"What were you wearing?” “Weren’t you asking for it?” By definition, rape cannot be ‘asked for’. Society likes to blame the victims of rape and sexual harassment for what happened to them. They like to say, “You should have been more careful!” However, when we tell women that should do so-and-so to protect themselves from rape, we are saying that the threat of rape is an inherent part of being a woman, we are saying it’s inevitable, something we cannot prevent, something we can only mitigate and learn to live with. This is false, firstly because if we teach our sons to be respectful, and that they are not entitled to anyone’s bodies, rape would not be as frequent as it is today. Rape is not inevitable, it is something that we, as a society, perpetuate due to the way we raise our men. Secondly, even if a woman follows all the ‘rules’: dresses modestly, doesn’t drink, isn’t promiscuous etc. she can STILL be raped or harassed. Rape happens because rapists exist, not because women refuse to follow a list of repressive, constrictive standards. Rape happens because men are taught that it’s normal, they see other men harassing women with very little backlash, and follow along.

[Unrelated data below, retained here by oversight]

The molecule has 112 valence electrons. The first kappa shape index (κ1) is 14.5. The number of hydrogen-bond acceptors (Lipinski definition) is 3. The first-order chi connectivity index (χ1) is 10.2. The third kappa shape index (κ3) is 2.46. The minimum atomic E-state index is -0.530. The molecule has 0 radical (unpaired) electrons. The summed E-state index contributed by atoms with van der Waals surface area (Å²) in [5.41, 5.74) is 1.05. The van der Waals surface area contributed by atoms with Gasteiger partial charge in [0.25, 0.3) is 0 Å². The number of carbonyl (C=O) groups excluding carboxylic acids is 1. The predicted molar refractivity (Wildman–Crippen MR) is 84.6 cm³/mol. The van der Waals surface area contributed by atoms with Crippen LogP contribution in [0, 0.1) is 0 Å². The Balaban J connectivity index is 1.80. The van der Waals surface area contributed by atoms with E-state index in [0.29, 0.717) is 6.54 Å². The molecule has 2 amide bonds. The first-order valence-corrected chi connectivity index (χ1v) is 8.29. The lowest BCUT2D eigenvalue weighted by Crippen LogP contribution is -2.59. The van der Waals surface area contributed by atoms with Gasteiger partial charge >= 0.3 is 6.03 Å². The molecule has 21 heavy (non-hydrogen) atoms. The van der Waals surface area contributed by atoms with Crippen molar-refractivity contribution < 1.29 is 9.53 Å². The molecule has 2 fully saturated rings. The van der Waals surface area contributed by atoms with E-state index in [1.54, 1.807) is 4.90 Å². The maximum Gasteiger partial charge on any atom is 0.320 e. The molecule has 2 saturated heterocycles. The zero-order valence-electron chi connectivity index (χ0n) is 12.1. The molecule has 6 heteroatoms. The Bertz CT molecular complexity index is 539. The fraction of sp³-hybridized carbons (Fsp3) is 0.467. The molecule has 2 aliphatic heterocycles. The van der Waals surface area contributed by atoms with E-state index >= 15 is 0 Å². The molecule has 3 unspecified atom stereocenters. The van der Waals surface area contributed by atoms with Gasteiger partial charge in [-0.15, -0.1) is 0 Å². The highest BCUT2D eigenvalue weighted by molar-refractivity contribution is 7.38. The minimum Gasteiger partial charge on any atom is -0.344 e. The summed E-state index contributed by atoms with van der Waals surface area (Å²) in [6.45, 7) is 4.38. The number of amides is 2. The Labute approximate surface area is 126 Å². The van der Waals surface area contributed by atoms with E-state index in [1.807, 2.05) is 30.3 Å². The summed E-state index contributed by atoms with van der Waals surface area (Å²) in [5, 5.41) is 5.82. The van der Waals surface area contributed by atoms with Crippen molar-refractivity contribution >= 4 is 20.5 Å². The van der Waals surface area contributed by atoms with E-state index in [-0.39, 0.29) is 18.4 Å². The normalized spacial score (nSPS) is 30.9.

Since society puts so much blame on the victim, they often feel overwhelming guilt and anxiety after they have been raped. This guilt prevents them from reporting what happened, or seeking help from those around them. It’s time to stop blaming the victims. Time to stop perpetuating harmful gender stereotypes, and justifying the actions of rapists with “but what was she wearing?” #speakup #feminism #women #womensrights #harassment #nomeansno #fight #srilanka #srilankanwomen #empowerment #rapeculture #gender #discrimination #sexism #abuse #society #equality #equalrights